Political parties and social media: Does it make a difference?

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While political parties are upping their ante on social media, experts say young people only engage in political discourse on such platforms, without necessarily translating this to active participation on the ground.

Social media expert Tebogo Ditshego said it was undisputed that social media would have a telling effect on voting patterns of South Africans.

However, these platforms were not doing much to increase youth engagement on the ground.

This has not stopped, for example, President Cyril Ramaphosa from taking to Twitter.

The DA also took to Twitter and Facebook and unleashed a digital-only advert that channels Childish Gambino’s music video This is America.

In it, DA youth leader Luyolo Mphithi calls on South Africans to save the ideals of the rainbow nation by placing their crosses next to the face of Mmusi Maimane.

During the 2014 elections, there were just over 600 000 individuals between the ages of 18 and 19 registered to vote.

According to the Electoral Commission of SA (IEC), there are only 353 828 individuals in the same age group registered to vote now.

There is, however, a marginal increase in the 20 to 29 age group registered to vote, from 5 007 501 to 5 329 676.

“The youth make up the demographic that largely participates on social media, however, even with this political engagement, it has failed to translate into registration to vote ... as shown by the recent IEC stats,” said Ditshego.

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Political parties' followers on social media

ANC head of elections Fikile Mbalula, also active on Twitter, said social media had become a way to “inform and engage with their electorate”, the advantage being that it was “not one-directional. We have seen an increase in the youth engaging with us. Our youth is actually clued up on political issues.”

National chairperson of the Inkatha Freedom Party (IFP) Youth Brigade, Mkhuleko Hlengwa, said that it was the instantaneous nature with which social media allows politicians and parties to engage with their supporters or potential supporters that makes it attractive.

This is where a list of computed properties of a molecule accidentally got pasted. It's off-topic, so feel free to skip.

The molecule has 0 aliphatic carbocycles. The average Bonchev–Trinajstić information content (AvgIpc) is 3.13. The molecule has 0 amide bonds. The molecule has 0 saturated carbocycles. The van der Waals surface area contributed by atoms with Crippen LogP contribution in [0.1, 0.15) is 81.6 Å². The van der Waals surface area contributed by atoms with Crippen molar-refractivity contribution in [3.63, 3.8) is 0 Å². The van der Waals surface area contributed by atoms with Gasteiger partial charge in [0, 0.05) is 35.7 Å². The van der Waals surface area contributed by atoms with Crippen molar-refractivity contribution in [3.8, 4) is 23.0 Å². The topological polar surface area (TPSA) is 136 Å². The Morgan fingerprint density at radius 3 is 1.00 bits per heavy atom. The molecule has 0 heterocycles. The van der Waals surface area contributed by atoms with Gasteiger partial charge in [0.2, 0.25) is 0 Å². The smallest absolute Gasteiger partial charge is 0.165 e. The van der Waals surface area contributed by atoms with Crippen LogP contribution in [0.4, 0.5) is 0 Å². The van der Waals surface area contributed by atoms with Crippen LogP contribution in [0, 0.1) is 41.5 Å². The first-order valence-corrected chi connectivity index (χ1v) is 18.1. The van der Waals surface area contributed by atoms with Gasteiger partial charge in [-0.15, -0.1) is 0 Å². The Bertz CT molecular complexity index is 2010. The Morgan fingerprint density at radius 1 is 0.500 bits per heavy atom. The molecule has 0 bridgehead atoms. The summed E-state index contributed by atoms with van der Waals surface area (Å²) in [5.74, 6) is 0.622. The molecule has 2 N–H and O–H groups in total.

“Other types of media are being surpassed by the pace of social media. Even older people are now utilising platforms like WhatsApp, which we as the IFP have incorporated as part of your communications machinery leading up to the upcoming elections,” said Hlengwa.

It is the EFF with 727 000 followers and its leader Julius Malema with 2.3 million that have the most followers on Twitter, in spite of having joined later than the ANC and DA.

With the significant role of social media in the elections, and the rise of trolls, bots and fake news, the IEC now has an online platform for citizens to report alleged digital disinformation.

Media Monitoring Africa director William Bird said, “Without the skills and techniques to distinguish real information from disinformation, the likelihood of the public being misled is increasing. While some efforts to build critical digital literacy skills have been made, it is essential, in the lead up to elections, that concerted efforts to develop these skills are rolled out.”

To help distinguish between official and fake adverts, political parties contesting the elections have been asked to upload all official advertising material to an online political advert repository.

This will allow anyone to check whether a poster or a digital banner is legitimate or has been digitally altered.


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